Arizonasaurus' sail is strange to me. It doesn't really rise until it gets past the shoulderblades, giving it a somewhat abbreviated appearance. This is in contrast to animals like Dimetrodon and Ouranosaurus, who have sails that begin at or cranially to the scapulae. Arizonasaurus also has unusually flared neural spines, meaning that there wasn't a whole lot of skin between the vertebrae of the sail. Again, this is unlike Dimetrodon and Edaphosaurus, who had spike-like neural spines. Many other sailbacked tetrapods had flared neural spines though, including Platyhystrix (an amphibian) and Spinosaurus. One wonders if there was a functional difference between these constructions, or just different ways of building the same structure?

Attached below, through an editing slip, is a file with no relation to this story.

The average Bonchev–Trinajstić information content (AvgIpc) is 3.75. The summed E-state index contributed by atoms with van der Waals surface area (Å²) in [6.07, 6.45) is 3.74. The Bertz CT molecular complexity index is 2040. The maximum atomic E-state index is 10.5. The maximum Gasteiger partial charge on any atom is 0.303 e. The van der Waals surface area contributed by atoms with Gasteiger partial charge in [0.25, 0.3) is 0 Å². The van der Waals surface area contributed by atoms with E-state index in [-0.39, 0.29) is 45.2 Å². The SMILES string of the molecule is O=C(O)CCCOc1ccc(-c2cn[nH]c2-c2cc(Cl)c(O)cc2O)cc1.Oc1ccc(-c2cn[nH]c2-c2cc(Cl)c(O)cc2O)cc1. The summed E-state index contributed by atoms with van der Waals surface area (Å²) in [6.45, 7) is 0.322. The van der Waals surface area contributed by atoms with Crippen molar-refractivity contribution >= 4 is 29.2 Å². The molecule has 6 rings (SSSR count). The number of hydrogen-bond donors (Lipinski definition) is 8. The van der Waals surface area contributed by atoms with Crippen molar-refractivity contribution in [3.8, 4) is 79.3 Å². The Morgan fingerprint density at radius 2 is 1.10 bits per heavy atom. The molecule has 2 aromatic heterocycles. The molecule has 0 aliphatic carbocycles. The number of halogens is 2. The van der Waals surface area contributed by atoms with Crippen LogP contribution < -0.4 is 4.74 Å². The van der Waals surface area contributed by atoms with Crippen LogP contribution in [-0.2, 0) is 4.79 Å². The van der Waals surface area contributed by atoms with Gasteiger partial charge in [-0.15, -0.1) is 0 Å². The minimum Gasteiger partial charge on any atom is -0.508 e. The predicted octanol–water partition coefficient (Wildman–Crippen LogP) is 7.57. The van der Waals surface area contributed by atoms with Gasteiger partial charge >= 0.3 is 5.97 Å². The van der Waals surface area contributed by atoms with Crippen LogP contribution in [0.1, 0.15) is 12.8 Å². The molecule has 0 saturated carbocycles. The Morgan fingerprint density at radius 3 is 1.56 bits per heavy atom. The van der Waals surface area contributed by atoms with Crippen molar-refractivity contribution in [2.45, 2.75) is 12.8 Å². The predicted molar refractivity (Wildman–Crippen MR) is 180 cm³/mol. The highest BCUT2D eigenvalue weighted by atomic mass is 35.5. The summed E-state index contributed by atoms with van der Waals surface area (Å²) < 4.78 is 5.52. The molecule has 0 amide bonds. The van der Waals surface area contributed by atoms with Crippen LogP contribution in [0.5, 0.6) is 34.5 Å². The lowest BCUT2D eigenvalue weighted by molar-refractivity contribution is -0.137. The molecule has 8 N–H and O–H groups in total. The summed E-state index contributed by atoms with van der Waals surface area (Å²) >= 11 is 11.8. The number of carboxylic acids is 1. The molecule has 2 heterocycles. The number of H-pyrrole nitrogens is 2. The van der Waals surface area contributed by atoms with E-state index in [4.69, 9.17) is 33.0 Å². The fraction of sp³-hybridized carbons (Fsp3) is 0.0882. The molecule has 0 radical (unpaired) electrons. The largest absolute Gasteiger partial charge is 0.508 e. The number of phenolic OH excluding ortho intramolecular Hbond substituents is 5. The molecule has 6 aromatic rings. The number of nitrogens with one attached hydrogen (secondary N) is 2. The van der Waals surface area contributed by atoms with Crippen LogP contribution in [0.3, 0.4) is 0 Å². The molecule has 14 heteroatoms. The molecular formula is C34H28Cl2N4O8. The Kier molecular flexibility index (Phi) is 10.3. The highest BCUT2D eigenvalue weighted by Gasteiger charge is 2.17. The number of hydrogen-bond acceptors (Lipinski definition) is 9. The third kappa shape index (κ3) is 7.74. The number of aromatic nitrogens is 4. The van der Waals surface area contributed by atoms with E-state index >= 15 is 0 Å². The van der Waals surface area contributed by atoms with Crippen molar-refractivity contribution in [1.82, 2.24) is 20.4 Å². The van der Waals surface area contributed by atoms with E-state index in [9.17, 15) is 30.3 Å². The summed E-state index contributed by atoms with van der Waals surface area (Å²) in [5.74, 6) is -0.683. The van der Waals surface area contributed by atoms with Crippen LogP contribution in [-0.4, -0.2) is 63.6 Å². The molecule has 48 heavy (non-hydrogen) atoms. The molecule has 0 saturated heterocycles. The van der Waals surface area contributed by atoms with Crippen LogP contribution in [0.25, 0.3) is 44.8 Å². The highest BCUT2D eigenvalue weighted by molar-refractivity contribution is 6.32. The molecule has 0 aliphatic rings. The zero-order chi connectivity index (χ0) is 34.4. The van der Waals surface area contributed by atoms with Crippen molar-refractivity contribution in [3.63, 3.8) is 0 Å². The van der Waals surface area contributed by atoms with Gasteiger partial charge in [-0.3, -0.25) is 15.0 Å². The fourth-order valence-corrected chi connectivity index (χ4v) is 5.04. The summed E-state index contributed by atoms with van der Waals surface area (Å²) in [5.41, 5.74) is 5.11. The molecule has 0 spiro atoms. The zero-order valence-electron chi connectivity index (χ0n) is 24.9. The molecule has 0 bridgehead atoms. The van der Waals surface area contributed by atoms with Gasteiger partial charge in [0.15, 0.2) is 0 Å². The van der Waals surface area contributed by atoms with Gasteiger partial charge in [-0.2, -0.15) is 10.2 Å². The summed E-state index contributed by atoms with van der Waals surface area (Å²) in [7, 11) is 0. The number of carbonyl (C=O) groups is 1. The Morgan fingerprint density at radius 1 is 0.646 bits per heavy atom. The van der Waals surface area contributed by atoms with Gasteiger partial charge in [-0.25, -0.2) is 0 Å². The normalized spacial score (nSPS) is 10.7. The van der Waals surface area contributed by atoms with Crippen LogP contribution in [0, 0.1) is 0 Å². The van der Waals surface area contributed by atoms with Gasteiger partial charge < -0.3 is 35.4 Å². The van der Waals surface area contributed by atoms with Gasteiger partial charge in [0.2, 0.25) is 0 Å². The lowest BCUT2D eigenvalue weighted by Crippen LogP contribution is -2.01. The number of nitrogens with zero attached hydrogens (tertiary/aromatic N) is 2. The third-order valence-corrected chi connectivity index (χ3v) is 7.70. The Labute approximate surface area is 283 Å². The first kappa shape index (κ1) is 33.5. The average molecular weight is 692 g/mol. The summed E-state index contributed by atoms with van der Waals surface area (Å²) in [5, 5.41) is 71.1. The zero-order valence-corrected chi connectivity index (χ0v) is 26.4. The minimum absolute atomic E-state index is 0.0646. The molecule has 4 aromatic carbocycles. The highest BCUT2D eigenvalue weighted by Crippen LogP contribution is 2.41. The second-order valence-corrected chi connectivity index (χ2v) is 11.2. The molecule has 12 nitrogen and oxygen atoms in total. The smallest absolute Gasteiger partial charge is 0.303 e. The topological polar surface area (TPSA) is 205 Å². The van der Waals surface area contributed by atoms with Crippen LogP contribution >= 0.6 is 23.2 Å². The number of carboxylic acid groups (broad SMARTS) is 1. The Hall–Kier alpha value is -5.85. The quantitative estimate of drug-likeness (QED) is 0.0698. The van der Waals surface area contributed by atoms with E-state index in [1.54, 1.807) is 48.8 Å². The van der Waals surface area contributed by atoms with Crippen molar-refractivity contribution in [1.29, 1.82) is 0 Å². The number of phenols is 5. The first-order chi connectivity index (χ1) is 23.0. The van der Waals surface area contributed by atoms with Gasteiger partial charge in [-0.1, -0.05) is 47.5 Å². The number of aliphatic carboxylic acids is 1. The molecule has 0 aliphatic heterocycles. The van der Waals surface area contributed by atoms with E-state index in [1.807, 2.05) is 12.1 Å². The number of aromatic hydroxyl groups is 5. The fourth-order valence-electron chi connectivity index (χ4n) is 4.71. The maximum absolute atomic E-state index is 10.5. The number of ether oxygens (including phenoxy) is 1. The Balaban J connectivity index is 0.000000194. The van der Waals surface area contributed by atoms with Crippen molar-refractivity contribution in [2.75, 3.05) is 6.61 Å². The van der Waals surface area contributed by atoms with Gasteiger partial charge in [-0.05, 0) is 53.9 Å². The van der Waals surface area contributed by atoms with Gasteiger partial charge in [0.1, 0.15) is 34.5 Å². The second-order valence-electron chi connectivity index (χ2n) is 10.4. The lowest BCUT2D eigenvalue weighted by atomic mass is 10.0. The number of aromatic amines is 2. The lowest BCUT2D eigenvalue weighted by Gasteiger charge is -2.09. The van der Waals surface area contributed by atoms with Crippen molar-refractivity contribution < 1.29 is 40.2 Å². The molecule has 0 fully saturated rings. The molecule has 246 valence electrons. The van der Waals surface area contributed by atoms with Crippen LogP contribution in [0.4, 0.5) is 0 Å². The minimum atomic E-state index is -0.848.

For more Virtual Art Show fun, click the "Virtual Art Show" tag, because I'm too lazy to link to all the individual entries. Scott has several of his own pieces up at Coherent Lighthouse, too, so be sure to check those out! And Raven--all you've gotta do is Tupandactylus! Get on it!